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Shonda Rhimes is among the creators unhappy with Netflix’s mid-video ads, sources say

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Shonda Rhimes attends 2018 Vanity Fair Oscar Party on March 4, 2018 in Beverly Hills, CA. 

Presley Ann | Patrick McMullan | Getty Images

Shonda Rhimes, the high-powered producer behind “Bridgerton” and “Inventing Anna,” is among a number of showrunners, creators and writers who have expressed displeasure with Netflix‘s decision to include mid-video ads in their content, according to people familiar with the matter.

Rhimes and Intrepid Pictures’ Trevor Macy and Mike Flanagan are among a group of creators who have told Netflix executives they believe the ads interrupt their storytelling, said the people, who asked not to be named because the discussions are private. Netflix has told creators it won’t be sharing any revenue from advertising with them, the people said.

Netflix isn’t the first streamer to have an ad-supported tier. But it has used its previous aversion to commercials as a marketing tool to help land deals with creators. Rhimes signed a multiyear deal with Netflix in 2021 to exclusively make content for the streaming service. When she inked the deal, Netflix had a firm policy not to include advertising in its programming, a longtime tenet of co-founder and co-CEO Reed Hastings. Both Rhimes and Netflix declined to comment.

Netflix released a lower-priced advertising-supported service in the U.S. and other countries this week. Netflix made the decision to offer an ad-supported tier as revenue and subscriber growth have plateaued coinciding with the end of the global coronavirus pandemic. Netflix has about 223 million global subscribers.

Netflix executives have told creators they have thoughtfully placed midroll advertising at intervals that make sense with each episode’s storyline, according to people familiar with the matter. They’ve also told creators they don’t expect that many people to sign up for the basic advertising tier relative to subscribers who will pay for no commercials, the people said.

“We’re using our internal content tagging teams essentially to find those natural breakpoints so that we can deliver the ad in the least obtrusive point,” Netflix operating chief Greg Peters said in October.

Still, several creators haven’t been pleased with the explanations. Intrepid Pictures makes horror films and series for Netflix. Those are particularly bad fits for ad insertions because they kill building tension. One 50-minute episode of Intrepid’s “The Haunting of Hill House” is comprised of five long, single-shot takes.

That episode, the series’ sixth (“Two Storms”), is now interrupted by three one-minute long commercial breaks, made up of three ads each, in the $6.99 tier. One the main reasons Intrepid signed an exclusive overall deal with Netflix in 2019 was the streamer’s total avoidance of advertising, according to people familiar with the company’s thinking. A spokesperson for Intrepid declined to comment.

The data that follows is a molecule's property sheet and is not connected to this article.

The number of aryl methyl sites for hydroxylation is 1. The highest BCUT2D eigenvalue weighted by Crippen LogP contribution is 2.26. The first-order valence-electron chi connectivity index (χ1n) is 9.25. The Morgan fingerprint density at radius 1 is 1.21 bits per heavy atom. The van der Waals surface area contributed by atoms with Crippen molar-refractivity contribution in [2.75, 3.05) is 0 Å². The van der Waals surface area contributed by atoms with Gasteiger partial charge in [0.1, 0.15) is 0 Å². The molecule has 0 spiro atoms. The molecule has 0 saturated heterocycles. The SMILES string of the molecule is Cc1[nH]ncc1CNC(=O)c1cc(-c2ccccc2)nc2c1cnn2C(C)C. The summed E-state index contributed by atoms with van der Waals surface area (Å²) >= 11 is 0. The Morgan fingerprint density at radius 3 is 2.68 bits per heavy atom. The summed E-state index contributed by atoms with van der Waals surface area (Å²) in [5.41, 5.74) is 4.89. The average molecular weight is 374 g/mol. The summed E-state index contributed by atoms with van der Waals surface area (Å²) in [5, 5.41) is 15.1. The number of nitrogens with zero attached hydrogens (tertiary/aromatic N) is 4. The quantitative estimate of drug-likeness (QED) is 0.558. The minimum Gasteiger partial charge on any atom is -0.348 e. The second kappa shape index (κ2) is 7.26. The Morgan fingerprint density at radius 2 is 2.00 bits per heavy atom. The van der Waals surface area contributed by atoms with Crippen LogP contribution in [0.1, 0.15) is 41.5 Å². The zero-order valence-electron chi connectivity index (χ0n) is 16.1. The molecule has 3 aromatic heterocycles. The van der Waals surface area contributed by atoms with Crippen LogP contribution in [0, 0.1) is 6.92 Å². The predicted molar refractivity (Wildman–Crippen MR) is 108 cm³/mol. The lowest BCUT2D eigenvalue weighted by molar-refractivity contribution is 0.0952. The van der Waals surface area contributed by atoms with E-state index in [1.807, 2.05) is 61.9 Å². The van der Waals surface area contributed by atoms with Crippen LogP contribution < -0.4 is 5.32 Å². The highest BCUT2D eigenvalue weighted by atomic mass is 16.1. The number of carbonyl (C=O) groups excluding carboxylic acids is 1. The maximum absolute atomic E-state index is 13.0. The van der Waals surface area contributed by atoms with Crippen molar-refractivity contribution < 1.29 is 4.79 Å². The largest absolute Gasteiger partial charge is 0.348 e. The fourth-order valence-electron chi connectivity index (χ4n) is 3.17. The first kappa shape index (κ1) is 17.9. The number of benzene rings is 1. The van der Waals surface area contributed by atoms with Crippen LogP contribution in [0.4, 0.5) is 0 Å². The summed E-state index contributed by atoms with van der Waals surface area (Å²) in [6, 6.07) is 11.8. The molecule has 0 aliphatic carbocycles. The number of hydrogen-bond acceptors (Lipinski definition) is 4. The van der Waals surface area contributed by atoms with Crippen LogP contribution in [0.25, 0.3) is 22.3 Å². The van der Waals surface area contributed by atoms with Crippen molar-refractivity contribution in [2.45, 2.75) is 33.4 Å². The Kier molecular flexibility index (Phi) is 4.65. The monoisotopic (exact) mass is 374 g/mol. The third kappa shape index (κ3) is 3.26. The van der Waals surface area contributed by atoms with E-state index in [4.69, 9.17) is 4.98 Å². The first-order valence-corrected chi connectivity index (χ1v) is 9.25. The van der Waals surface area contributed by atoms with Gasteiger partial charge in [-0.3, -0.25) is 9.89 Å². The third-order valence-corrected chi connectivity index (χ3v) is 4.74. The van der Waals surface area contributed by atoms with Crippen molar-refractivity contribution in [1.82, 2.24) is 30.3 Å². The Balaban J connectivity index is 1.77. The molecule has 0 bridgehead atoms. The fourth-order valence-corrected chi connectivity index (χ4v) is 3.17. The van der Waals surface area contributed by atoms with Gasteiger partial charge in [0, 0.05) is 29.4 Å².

No revenue share

Not all creators are upset with Netflix. Ryan Murphy, who signed a $300 million with Netflix in 2018, crafts his series’ episodes in three acts, leading to easy ad placement, according to a person familiar his work. Scott Frank, co-creator of “The Queen’s Gambit,” has also not complained, according to a person familiar with his thinking.

The Directors Guild of America and the Writers Guild of America declined to comment for this story.

Splitting revenue from advertising, especially commercials that interrupt the storytelling flow, could be a way to mollify irritated creators who feel Netflix has changed the rules midgame. But Netflix won’t be doing that, according to people familiar with the matter. Netflix owns its original programming and can insert ads where and when it wants, giving creators little leverage other than voicing complaints.

Still, other media and entertainment companies have avoided the issue of interruptive ads or agreed to share revenue in some cases. Warner Bros. Discovery‘s HBO Max decided not to include midroll advertising in HBO programming to skirt the issue of interrupting prestige programming. When HBO has sold shows to linear cable networks in syndication, such as when “The Sopranos” aired on A&E, creators have been able to participate in revenue sharing, according to a person familiar with the matter. An HBO spokesperson declined to comment.

Some creators that have made content exclusively for Disney+ also have rights to participate in advertising revenue sharing, depending on contractual language, according to a person familiar with Disney‘s policies. But unlike Netflix, Disney owns linear cable networks that could eventually air Disney+ programming with commercials. A Disney spokesperson declined to comment.

–CNBC’s Sarah Whitten contributed to this article.

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